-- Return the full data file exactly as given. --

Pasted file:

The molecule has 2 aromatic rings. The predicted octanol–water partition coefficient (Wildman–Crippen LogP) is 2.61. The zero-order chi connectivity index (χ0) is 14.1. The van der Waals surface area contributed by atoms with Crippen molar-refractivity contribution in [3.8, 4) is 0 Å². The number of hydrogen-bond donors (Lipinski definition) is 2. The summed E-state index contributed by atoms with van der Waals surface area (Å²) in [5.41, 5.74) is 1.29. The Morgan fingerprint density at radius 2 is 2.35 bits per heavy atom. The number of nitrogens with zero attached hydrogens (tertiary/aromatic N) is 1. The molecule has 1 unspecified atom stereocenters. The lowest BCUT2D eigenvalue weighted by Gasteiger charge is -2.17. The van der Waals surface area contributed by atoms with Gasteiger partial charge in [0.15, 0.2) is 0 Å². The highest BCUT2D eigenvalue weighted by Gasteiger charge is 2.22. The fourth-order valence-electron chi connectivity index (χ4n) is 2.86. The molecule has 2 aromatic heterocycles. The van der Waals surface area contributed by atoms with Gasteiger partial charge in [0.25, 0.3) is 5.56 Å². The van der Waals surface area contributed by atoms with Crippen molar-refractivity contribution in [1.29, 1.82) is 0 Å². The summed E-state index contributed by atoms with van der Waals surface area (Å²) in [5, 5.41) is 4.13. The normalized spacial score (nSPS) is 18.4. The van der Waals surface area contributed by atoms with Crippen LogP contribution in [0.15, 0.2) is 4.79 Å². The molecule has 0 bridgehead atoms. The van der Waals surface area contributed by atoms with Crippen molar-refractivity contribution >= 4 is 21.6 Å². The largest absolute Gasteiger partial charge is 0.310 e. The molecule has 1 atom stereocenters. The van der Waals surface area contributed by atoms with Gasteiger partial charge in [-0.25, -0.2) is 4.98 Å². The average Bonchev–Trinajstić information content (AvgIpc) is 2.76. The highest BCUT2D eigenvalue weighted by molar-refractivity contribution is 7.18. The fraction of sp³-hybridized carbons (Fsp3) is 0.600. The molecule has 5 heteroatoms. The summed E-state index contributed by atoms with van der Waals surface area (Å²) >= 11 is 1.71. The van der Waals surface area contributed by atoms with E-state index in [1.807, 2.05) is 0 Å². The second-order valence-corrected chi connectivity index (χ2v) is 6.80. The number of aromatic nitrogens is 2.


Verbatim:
The molecule has 2 aromatic rings. The predicted octanol–water partition coefficient (Wildman–Crippen LogP) is 2.61. The zero-order chi connectivity index (χ0) is 14.1. The van der Waals surface area contributed by atoms with Crippen molar-refractivity contribution in [3.8, 4) is 0 Å². The number of hydrogen-bond donors (Lipinski definition) is 2. The summed E-state index contributed by atoms with van der Waals surface area (Å²) in [5.41, 5.74) is 1.29. The Morgan fingerprint density at radius 2 is 2.35 bits per heavy atom. The number of nitrogens with zero attached hydrogens (tertiary/aromatic N) is 1. The molecule has 1 unspecified atom stereocenters. The lowest BCUT2D eigenvalue weighted by Gasteiger charge is -2.17. The van der Waals surface area contributed by atoms with Gasteiger partial charge in [0.15, 0.2) is 0 Å². The highest BCUT2D eigenvalue weighted by Gasteiger charge is 2.22. The fourth-order valence-electron chi connectivity index (χ4n) is 2.86. The molecule has 2 aromatic heterocycles. The van der Waals surface area contributed by atoms with Gasteiger partial charge in [0.25, 0.3) is 5.56 Å². The van der Waals surface area contributed by atoms with Crippen molar-refractivity contribution in [1.29, 1.82) is 0 Å². The summed E-state index contributed by atoms with van der Waals surface area (Å²) in [5, 5.41) is 4.13. The normalized spacial score (nSPS) is 18.4. The van der Waals surface area contributed by atoms with Crippen LogP contribution in [0.15, 0.2) is 4.79 Å². The molecule has 0 bridgehead atoms. The van der Waals surface area contributed by atoms with Crippen molar-refractivity contribution >= 4 is 21.6 Å². The largest absolute Gasteiger partial charge is 0.310 e. The molecule has 1 atom stereocenters. The van der Waals surface area contributed by atoms with Gasteiger partial charge in [-0.25, -0.2) is 4.98 Å². The average Bonchev–Trinajstić information content (AvgIpc) is 2.76. The highest BCUT2D eigenvalue weighted by molar-refractivity contribution is 7.18. The fraction of sp³-hybridized carbons (Fsp3) is 0.600. The molecule has 5 heteroatoms. The summed E-state index contributed by atoms with van der Waals surface area (Å²) >= 11 is 1.71. The van der Waals surface area contributed by atoms with E-state index in [1.807, 2.05) is 0 Å². The second-order valence-corrected chi connectivity index (χ2v) is 6.80. The number of aromatic nitrogens is 2.